British Columbia

Thousands of city staff laid off in Vancouver, Surrey, Delta

With community centres and libraries closed and revenue shrinking, cities are having to make tough decisions.

Employees are from shuttered community centres, libraries, recreation facilities

Notice on door of Creekside Community Centre in Vancouver on March 16. (Maggie MacPherson/CBC)

The City of Vancouver has laid off 1,500 staff to date, mainly workers at the community centres, libraries and theatres that have been closed in the fallout of the COVID-19 pandemic, according to deputy city manager Paul Mochrie.

Surrey has laid off even more — 1,900 part time and auxiliary staff members, and 140 regular staff members who worked at the city's now-closed recreation centres, libraries, ice rinks, museums, cultural centres and pools.

In Delta, 500 auxiliary and part-timers are also off the job, 90 per cent of them workers at now-closed community centres.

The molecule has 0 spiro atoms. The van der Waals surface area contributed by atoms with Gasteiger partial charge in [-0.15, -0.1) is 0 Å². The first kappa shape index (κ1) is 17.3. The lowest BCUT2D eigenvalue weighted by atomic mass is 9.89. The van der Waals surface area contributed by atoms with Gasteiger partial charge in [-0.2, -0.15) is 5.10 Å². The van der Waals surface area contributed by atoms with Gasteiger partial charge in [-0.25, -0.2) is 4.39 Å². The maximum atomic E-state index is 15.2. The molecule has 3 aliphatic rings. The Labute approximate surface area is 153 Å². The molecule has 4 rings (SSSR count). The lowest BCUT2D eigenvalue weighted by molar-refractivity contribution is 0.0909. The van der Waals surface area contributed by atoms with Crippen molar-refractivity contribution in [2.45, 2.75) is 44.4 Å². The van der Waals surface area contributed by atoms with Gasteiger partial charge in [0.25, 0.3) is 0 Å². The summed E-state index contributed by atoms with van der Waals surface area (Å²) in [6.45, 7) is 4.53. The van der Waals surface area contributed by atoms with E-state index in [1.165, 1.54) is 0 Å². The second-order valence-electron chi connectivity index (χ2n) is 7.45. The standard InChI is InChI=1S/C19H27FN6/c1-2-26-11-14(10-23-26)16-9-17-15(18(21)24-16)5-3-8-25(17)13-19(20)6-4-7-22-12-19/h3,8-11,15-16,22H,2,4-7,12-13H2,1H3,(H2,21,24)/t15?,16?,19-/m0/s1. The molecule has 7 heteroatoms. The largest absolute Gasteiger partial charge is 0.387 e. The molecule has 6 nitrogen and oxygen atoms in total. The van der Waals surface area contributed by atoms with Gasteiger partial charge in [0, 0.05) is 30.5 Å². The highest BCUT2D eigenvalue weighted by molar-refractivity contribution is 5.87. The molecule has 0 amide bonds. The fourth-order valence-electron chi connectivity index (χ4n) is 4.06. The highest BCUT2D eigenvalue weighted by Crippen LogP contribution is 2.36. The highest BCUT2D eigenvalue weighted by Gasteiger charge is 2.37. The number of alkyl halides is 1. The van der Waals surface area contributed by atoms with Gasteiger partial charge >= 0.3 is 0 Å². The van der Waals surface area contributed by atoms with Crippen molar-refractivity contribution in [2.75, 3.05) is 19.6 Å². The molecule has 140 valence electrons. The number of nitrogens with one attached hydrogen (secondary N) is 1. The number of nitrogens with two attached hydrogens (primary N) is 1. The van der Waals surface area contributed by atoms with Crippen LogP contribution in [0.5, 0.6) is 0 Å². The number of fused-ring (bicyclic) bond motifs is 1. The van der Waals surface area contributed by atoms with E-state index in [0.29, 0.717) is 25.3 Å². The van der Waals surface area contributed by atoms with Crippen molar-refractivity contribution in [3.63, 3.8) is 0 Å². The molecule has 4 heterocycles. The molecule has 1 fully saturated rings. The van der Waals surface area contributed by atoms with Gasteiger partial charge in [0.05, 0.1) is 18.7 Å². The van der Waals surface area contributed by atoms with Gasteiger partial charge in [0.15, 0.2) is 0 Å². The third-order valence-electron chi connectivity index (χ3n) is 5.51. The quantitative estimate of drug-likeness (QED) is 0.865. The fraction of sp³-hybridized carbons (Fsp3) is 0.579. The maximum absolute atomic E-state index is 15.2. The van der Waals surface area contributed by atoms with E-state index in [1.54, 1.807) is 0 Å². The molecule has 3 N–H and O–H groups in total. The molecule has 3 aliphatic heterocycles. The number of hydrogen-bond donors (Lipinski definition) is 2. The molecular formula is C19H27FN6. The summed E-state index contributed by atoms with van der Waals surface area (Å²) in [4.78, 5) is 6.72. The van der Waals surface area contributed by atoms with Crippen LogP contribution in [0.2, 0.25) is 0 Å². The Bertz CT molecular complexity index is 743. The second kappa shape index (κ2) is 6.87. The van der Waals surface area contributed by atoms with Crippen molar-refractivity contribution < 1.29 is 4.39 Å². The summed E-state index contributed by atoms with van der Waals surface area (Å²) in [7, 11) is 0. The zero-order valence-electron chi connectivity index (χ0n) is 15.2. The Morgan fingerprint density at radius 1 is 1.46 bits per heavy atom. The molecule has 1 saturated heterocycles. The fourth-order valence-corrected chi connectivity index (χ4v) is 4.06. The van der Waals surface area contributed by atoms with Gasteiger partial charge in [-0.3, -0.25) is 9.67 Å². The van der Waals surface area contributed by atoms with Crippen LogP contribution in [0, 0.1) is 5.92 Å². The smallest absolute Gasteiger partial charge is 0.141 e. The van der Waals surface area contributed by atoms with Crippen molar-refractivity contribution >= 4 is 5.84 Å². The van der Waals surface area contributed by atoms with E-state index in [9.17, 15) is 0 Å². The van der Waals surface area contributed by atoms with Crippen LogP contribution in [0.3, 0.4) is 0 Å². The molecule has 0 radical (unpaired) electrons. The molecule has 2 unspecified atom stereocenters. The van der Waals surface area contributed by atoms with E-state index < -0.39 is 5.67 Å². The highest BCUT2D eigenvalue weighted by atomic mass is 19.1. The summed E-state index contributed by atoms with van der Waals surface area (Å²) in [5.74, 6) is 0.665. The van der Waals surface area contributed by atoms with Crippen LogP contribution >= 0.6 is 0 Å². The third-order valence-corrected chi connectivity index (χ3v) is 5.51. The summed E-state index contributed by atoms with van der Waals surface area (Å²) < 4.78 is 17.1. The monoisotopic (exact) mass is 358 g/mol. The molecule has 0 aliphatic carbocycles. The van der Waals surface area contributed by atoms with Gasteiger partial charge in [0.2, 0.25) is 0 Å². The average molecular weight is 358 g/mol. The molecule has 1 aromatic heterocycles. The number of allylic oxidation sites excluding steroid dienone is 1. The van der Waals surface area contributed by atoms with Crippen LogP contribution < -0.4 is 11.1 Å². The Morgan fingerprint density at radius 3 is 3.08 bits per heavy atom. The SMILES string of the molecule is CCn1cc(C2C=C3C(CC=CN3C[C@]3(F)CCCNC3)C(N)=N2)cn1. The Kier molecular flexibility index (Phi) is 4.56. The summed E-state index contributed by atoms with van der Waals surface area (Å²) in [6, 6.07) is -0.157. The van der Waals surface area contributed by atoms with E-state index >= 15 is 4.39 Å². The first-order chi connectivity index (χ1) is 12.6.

"It's a very difficult decision, but as mayor and leading council, we have to realize that we're in an economic situation that we've never been through before," said Delta Mayor George Harvie.

"We just cannot continue to have people working when there's no work for them."

Harvie said affected staff include lifeguards, front counter staff and building service workers.

Mochrie said those who have been laid off in Vancouver are getting pay protection of up to 42 days and a continuation of benefits for three months.

Surrey spokesperson Oliver Lum stressed that his city's layoffs are temporary, and said those affected will get 28 days of pay for part-time and auxiliary staff and 42 days of pay for regular staff.

Laid off Delta workers are also receiving pay and health benefits for a period of time.

Harvie believes more staff layoffs are likely.  

"Every city is facing the same problems with regard to  revenue," he said. "The longer this virus goes on, the more we'll have to shrink down to basic services."

 

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